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Iris Eichenberg at the Museum of Craft and Design

June 25–October 30, 2022

Presently on display at the Museum of Craft and Design through October 30, 2022 is Iris Eichenberg: Where Words Fail. The German artist Iris Eichenberg’s work confronts contemporary topics including gender, identity, and Heimat, which is a phrase used to describe the inner serenity and satisfaction one experiences after arriving at a safe haven. This show is the first mid-career survey of her work.

Iris Eichenberg is an artist and educator who has lived in Germany, the Netherlands, and the United States. She applies a critical global perspective to her jewelry and metalwork. Where Words Fail is divided into four themed sections: Place, Self, Place & Self, and Community. Each area draws from works from the artist’s career, including new work, jewelry, objects, and installations. Guest curator Davira S. Taragin organized the exhibition.

As the section headings imply, Eichenberg’s approach is informed by her distinctive multicultural perspective and a relentless probe of materiality in order to determine the craft technique and material combination that best suit the subject at hand. In contrast to other artists who have resided in several European cities and incorporate elements of various cultures into their works, Eichenberg’s time in America has made her more conscious of her “Germanness.” This reaction to her lineage has, however, always been made more difficult by a sense of guilt and accountability for a past that had significant cultural and historical ramifications. Artworks like Eichenberg’s moving “Heimat” series, which honors the Germany of her grandmothers, show this.Old family photos, the ancient timber farmhouse filled with warm, welcome evidence of hard-working women, and patchwork-quilt fields bordered by trees serve as reoccurring themes for her works of various scales.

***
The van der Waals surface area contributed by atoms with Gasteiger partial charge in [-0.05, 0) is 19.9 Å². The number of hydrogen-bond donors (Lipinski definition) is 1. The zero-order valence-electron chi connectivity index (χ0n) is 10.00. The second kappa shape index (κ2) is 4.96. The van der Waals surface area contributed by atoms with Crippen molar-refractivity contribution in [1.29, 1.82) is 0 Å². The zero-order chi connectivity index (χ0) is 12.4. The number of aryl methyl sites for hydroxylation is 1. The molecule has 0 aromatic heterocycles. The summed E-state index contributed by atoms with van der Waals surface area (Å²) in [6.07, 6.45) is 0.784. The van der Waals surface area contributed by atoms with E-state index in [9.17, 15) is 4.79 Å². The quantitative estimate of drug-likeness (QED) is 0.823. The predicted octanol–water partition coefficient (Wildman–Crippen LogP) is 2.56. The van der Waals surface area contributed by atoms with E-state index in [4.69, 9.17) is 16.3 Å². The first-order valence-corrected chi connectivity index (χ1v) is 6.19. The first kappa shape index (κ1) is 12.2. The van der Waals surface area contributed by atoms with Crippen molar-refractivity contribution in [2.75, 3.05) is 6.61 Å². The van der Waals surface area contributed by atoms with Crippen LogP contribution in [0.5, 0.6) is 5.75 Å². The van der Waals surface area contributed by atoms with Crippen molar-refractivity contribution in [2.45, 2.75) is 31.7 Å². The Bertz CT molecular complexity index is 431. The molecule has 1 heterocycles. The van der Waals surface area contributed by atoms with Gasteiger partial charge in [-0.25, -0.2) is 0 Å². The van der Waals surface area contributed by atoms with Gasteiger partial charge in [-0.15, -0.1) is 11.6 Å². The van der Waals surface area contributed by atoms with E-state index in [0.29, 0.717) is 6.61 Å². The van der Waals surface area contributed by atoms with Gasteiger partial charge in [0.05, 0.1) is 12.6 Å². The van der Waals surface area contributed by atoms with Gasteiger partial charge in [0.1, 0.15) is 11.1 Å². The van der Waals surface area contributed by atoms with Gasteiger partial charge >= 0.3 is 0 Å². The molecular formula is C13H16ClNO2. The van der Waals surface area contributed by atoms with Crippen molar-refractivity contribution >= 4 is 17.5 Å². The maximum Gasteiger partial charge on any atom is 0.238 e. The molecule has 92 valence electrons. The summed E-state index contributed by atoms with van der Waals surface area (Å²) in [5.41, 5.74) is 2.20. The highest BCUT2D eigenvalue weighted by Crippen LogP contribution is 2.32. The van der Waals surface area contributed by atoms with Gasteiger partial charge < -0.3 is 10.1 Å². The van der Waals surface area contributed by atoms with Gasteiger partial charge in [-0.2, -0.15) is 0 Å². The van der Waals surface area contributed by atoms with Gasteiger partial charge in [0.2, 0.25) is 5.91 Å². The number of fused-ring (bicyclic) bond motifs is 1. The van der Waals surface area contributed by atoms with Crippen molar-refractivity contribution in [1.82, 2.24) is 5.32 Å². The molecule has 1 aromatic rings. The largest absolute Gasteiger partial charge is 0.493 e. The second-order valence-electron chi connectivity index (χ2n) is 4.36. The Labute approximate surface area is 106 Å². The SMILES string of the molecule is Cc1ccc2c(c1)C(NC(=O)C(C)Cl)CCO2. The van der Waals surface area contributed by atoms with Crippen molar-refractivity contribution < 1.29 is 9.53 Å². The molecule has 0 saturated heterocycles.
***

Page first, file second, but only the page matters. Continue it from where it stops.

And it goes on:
Eichenberg’s work is incredibly pertinent, addressing current issues like gender and LGBT identity, the need for a secure, accepting sanctuary, and reality in today’s society with its cries for social justice. In each of the foreign locations she lives in, gay artist Eichenberg describes herself in unclear terms by relying on the sensory language that develops from the tools and methods she uses. The artist has used more graphic depictions of women’s genital parts during the past 20 years. She has always used commonplace forms, but some of her most recent work adds a new degree of acute, albeit lyrical physicality that acquires even more sensuality.This can be seen in pieces like Finger (2013), a gathering of extended polymer digits installed on a wall and celebrating touch as well as the artist’s LGBT identity. ​​

Guest Curator Davira S. Taragin states, “Over the past quarter-century, as an educator and prolific artist who lectures and conducts workshops worldwide, Eichenberg has been instrumental in molding and shaping art jewelry today. This exhibition will, hopefully, mark the beginning of much-needed scholarship on this seminal figure within late twentieth- and twenty-first-century art.”

Iris Eichenberg: Where Words Fail brings together forty pieces from Eichenberg’s extensive archive and international private and public collections for the first time ever for audiences on the West Coast. These pieces show how Eichenberg examined herself while also considering the effects of place and community.

The exhibition is accompanied by a fully illustrated catalog with essays by curator Davira S. Taragin and art historian Benjamin Lignel. Learn more about Iris Eichenberg: Where Words Fail at

Iris Eichenberg: Where Words Fail is made possible, in part, by the Susan Beech Mid-Career Artist Grant from Art Jewelry Forum. The exhibition is generously supported by Goethe-Institut San Francisco, the Consulate General of the Federal Republic of Germany, Barbara Waldman, and Rodney Turner and Ken Thongcharoen. The Museum of Craft and Design’s exhibitions and programs are generously supported by Grants for the Arts. Additional support is provided by Hunter Douglas and Dorothy Saxe.

Museum of Craft and Design
2569 3rd St
San Francisco, CA 94107
United States
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